Residents of the Dunn Loring community south of Tysons Corner are fighting an attempt by Fairfax school officials to swap an abandoned school for a new school site in another part of the county.

School officials say they need new school sites in the southern and western parts of the county, where booming home construction over the past five years has left schools in those areas bulging at the seams.

But residents of the Dunn Loring area say the day is rapidly coming when the small boom now under way in residential construction in their own area will create a need to reopen the old Dunn Loring Elementary School at the intersection of Gallows and Idylwood roads.

The Dunn Loring community straddles Gallows Road between Rte. 7 to Merrifield and the Vienna Metro station.

Fairfax School Superintendent William Burkholder has recommended to the Board of Education that the Dunn Loring school site be made available "for swap or exchange for a site" where demands for new schools are increasing daily, a school official said. The board is expected to act on Burkholder's proposal on Thursday.

Several commercial developers reportedly have talked with school officials about a swap. For example, a builder could buy a suitable school site in the growing part of Fairfax where a new school is needed and then arrange a swap for the Dunn Loring site. The latter site is considered one of the most valuable 11-acre parcels of land in the Gallows Road corridor if a developer could rezone the property for high-density residential use or some sort of commercial use.

However, during a recent public hearing held by school officials, 13 of the 14 Dunn Loring residents who testified opposed such a swap.

Robert Summers, a resident of Dunn Loring for more than two decades, said that the "main reason for not swapping the school is that it is still in the middle of a neighborhood that is still residential."

Although some would argue that the trend along the Gallows corridor is toward additional commercial development, there is strong support among residents for residential development near existing houses. Local real estate agents said prices are stable for existing homes and rising for new ones nearly completed.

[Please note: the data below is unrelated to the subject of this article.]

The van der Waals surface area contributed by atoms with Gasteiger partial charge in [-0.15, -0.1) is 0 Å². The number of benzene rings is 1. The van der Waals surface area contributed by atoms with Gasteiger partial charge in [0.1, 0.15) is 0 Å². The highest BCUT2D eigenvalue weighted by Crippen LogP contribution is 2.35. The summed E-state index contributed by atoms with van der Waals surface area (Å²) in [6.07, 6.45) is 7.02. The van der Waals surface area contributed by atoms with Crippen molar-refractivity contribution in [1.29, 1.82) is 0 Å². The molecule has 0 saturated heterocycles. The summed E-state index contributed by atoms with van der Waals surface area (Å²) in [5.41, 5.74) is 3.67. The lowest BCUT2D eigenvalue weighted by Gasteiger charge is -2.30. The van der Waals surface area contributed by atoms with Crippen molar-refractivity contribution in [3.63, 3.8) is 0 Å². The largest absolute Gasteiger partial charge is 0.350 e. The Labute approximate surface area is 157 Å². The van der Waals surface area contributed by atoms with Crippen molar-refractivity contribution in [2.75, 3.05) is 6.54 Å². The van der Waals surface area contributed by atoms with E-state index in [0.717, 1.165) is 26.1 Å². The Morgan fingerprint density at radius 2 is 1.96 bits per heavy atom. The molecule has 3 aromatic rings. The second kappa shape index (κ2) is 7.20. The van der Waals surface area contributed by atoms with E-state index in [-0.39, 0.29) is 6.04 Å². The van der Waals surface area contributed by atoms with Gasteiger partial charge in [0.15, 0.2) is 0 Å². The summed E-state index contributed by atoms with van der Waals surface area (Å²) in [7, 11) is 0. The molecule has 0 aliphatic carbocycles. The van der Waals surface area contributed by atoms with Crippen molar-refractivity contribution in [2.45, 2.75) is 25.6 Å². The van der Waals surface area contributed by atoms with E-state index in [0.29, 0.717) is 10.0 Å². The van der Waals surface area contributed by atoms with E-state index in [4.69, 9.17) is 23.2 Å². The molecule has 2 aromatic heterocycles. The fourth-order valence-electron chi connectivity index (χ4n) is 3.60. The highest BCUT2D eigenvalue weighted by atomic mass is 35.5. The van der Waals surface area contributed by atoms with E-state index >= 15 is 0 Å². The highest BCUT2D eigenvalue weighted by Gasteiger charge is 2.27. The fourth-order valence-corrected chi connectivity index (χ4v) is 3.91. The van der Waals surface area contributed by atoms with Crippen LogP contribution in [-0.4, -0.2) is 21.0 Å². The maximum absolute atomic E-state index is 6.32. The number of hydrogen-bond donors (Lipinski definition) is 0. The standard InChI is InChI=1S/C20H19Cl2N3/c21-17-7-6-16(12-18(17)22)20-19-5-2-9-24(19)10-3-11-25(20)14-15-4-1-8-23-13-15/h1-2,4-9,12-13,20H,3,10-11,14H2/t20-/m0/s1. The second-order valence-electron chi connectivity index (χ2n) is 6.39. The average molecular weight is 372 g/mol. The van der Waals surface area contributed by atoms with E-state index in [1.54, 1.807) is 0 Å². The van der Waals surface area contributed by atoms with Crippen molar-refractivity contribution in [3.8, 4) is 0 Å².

"The area is growing by 80 to 100 single-family homes this year. Next year, housing starts will hit 200," according to Summers. There are lots of small two- to eight-acre parcels in the area, neighbors said.

All of that new construction could mean that the old Dunn Loring School would be needed once again as an elementary facility, residents said. Another reason for leaving the school "as is," they said, is the rumored possible closing of nearby Freedom Hill Elementary School.

Burkholder is expected to present the school board with recommendations in December for possible changes in elementary school boundaries and possible closings. But no action on any proposal will be taken before January, according to Al Hlavin, assistant superintendent for facilities services for the Fairfax school system.

"The staff has held community meetings. The community is against the system's swapping the school," Hlavin said. "They did not want us to change it or trade it. They want us to keep it in case it is needed," he said. "The superintendent has recommended that the board declare it available for trade or exchange."

He conceded that the possible future closing of Freedom Hill would have an impact on existing elementary schools as far away as the Lemon Road School on Idylwood Road and the Springhill School on Lewinsville Road, as well as on schools in the Vienna area. But school officials back off from talking about the possible reopening of Dunn Loring Elementary.

After last year's controversial changing of boundary lines for intermediate and high schools, school officials said boundary changes for elementary schools would be likely this year to "purify" the traditional pyramid system under which Fairfax has tried to operate its schools. Under that system of feeder schools, elementary schools feed into intermediate schools, which, in turn, feed into high schools, thereby creating what school officials call "a bonding process for students." But that pyramid system may be impossible to keep in its pure state as a result of the high school boundary changes instituted when school opened in September.

The board is under pressure to build schools where student populations are, in the high-growth areas of southern and western Fairfax.

"Where we really need a site is off Silverbrook Road and on the west side of the Lorton Reformatory," Hlavin said.

Many county residents have told school officials to make the best use of their existing assets before going to the public for bond issues to fund more schools, Hlavin said.